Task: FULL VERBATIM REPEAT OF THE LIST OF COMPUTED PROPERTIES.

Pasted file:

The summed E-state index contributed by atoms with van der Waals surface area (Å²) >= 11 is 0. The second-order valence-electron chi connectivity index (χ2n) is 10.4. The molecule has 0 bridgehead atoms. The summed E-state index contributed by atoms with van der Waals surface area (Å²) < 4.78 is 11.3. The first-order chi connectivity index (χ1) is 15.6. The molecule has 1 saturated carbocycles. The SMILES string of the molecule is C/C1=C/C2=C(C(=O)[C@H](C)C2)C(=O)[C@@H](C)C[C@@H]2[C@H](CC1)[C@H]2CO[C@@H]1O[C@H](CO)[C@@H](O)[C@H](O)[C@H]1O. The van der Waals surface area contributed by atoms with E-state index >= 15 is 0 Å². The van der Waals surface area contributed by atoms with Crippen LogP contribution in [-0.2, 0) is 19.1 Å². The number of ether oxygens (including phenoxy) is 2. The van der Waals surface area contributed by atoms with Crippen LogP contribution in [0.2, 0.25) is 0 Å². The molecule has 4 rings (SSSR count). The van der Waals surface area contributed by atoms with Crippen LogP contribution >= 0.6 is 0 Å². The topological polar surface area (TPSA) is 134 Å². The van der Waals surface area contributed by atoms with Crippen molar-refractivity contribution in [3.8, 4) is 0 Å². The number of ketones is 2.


The summed E-state index contributed by atoms with van der Waals surface area (Å²) >= 11 is 0. The second-order valence-electron chi connectivity index (χ2n) is 10.4. The molecule has 0 bridgehead atoms. The summed E-state index contributed by atoms with van der Waals surface area (Å²) < 4.78 is 11.3. The first-order chi connectivity index (χ1) is 15.6. The molecule has 1 saturated carbocycles. The SMILES string of the molecule is C/C1=C/C2=C(C(=O)[C@H](C)C2)C(=O)[C@@H](C)C[C@@H]2[C@H](CC1)[C@H]2CO[C@@H]1O[C@H](CO)[C@@H](O)[C@H](O)[C@H]1O. The van der Waals surface area contributed by atoms with E-state index >= 15 is 0 Å². The van der Waals surface area contributed by atoms with Crippen LogP contribution in [-0.2, 0) is 19.1 Å². The number of ether oxygens (including phenoxy) is 2. The van der Waals surface area contributed by atoms with Crippen LogP contribution in [0.2, 0.25) is 0 Å². The molecule has 4 rings (SSSR count). The van der Waals surface area contributed by atoms with Crippen LogP contribution >= 0.6 is 0 Å². The topological polar surface area (TPSA) is 134 Å². The van der Waals surface area contributed by atoms with Crippen molar-refractivity contribution in [3.8, 4) is 0 Å². The number of ketones is 2.